The NAACP on Monday filed a federal civil rights complaint against Maryland, alleging that the state discriminated against African American residents in Baltimore when Gov. Larry Hogan killed the Red Line rail project and diverted state money to road and bridge projects elsewhere.
“This is a critical civil rights issue,” said Sherrilyn Ifill, president of the NAACP Legal Defense and Educational Fund. “Everyone who knows this city knows that the lack of rapid transit restricts access to jobs and housing for low- and middle-income African American residents living along the city’s east-west corridor.”
The defense fund and the American Civil Liberties Union of Maryland are asking the U.S. Transportation Department to investigate whether Maryland violated Title VI of the Civil Rights Act of 1964 when Maryland scuttled the 14-mile, $2.9 billion rail project.
The complaint was filed on behalf of the Baltimore City chapter of the NAACP, Baltimore Regional Initiative Developing Genuine Equality (BRIDGE) and African American residents.
A spokesman for Hogan said the complaint has “zero credibility or legal standing,” noting that the first-term Republican governor recently announced a $135 million plan to revamp Baltimore’s bus system and “has been fighting for increased highway user revenues since the moment he stepped into office.”
“Governor Hogan is fully committed to improving transportation in Baltimore,” spokesman Doug Mayer said in a statement. “The Red Line didn’t move forward because it was poorly designed and simply unaffordable, with at least a billion-dollar tunnel running through the heart of the city.”
A spokesman from the Transportation Department declined to comment on the complaint but said that such filings are not uncommon.
The civil rights complaint could add to simmering tensions between Hogan and city leaders, who have criticized the governor over school funding priorities and his unilateral decisions to close the city’s detention center and cancel the rail line. The filing could also pose a political challenge for Hogan as he tries to balance the needs of heavily Democratic Baltimore — still reeling from last spring’s riots following the death of Freddie Gray while in police custody — with the needs of the rural and suburban areas where most of his supporters live.
Matthew Crenson, a political science professor at Johns Hopkins University, said Hogan’s relationship with Baltimore is not likely to cause trouble for the Republican, given the city’s lessening political clout. “It’s the Washington suburbs that he has to hold on to,” Crenson said.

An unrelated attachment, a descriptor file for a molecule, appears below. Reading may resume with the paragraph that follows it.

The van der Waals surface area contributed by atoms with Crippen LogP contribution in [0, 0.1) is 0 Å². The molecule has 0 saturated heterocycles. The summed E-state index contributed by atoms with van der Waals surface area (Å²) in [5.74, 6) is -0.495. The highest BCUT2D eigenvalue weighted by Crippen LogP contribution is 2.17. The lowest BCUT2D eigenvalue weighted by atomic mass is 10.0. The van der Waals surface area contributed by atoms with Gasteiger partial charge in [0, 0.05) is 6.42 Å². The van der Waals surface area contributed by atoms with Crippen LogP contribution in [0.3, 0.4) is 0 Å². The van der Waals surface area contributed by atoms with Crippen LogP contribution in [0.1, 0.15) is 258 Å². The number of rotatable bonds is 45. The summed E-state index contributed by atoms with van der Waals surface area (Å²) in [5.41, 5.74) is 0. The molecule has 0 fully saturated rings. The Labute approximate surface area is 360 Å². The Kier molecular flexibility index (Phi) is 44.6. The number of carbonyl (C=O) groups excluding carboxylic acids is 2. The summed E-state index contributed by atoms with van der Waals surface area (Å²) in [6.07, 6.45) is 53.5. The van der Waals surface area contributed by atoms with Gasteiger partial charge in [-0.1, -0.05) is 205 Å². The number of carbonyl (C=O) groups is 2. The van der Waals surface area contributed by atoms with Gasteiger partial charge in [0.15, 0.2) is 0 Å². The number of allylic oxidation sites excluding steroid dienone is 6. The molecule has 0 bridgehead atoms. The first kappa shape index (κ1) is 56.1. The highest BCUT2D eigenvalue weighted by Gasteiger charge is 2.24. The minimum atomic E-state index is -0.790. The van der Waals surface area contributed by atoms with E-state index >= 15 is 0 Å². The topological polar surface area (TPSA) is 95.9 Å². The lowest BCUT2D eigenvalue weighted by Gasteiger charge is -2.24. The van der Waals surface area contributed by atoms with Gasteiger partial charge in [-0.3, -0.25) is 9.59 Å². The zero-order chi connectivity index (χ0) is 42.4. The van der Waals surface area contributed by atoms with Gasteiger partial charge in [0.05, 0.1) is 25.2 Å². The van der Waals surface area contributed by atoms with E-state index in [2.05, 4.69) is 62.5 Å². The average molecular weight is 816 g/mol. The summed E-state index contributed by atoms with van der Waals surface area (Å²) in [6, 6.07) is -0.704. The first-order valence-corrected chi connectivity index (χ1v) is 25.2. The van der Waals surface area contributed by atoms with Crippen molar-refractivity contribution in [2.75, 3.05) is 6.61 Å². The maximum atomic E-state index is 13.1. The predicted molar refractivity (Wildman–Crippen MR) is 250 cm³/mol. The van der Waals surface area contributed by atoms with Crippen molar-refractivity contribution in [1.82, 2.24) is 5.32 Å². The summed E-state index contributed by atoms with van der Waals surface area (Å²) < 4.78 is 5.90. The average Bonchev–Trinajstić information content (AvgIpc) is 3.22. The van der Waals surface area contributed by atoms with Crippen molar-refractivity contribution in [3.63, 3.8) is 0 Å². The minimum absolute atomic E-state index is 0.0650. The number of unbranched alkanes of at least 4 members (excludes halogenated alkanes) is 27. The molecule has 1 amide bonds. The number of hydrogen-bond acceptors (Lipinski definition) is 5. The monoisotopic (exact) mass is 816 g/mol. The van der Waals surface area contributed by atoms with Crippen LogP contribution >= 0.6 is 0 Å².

At the same time, Hogan has repeatedly said he wants to make a difference in Baltimore. On Monday, his administration announced a state effort to provide one free book each month to infants and preschoolers in the city.
Hogan rejected the Red Line in June, asserting that the project would not be a financially effective method of attracting jobs. At the same time, he pumped more money into highway projects in suburban and rural areas across the state and supported a slimmed-down version of the Purple Line rail project that will connect Bethesda and New Carrollton in the Washington suburbs.
“Shifting resources from public transit in Baltimore to highways and bridges outside of the city has a discriminatory impact on African American residents,” Ifill said Monday. “Baltimore residents rely on public transportation to travel to work and school. The governor has not offered an appropriate alternative to ease public transit woes in Baltimore.”
The complaint asks the federal government to stop transportation funds to Maryland unless it agrees to resume construction of the Red Line or adopts a “less discriminatory” alternative.
The Rev. Bob Walker of BRIDGE called transportation the “linchpin” for education, housing and jobs. The absence of a rail link through the city’s east-west corridor has left areas such as Sandtown, where Gray lived, impoverished, he said.
According to the lawsuit, a transportation economist found that whites will disproportionately benefit from Hogan’s decision to cancel the Red Line and use some of the money for other projects and that African Americans will be negatively affected.
“The decision to cancel the Red Line and divert the resources elsewhere was only the latest in the state’s long historical pattern of deprioritizing the needs of Baltimore’s primarily African-American population, many of whom are dependent on public transportation,” the complaint reads. It calls the decision “a naked transfer of resources from the project corridor’s primarily African-American population to other rural and suburban parts of the state, several of which have predominantly Caucasian populations.”
The Red Line would have given workers better access to employment centers such as Johns Hopkins University, Ifill said. Without the rail link, she said, many residents have to leave home while it is still dark to catch multiple buses to jobs, leaving their children to get to school by themselves.
Tessa Hill-Aston, president of the Baltimore City NAACP, said some residents struggle to find bus transportation that matches their work schedules.
Hogan’s proposal in October to improve bus service in the city drew a negative response from Mayor Stephanie Rawlings-Blake (D) and Baltimore County Executive Kevin Kamenetz (D), and a spokesman for the mayor reiterated that disappointment on Monday.
“We don’t think the plan measures up,” said spokesman Howard Libit. He said the mayor could not comment on the NAACP complaint, because she had not reviewed it.
Ashley Halsey III contributed to this report.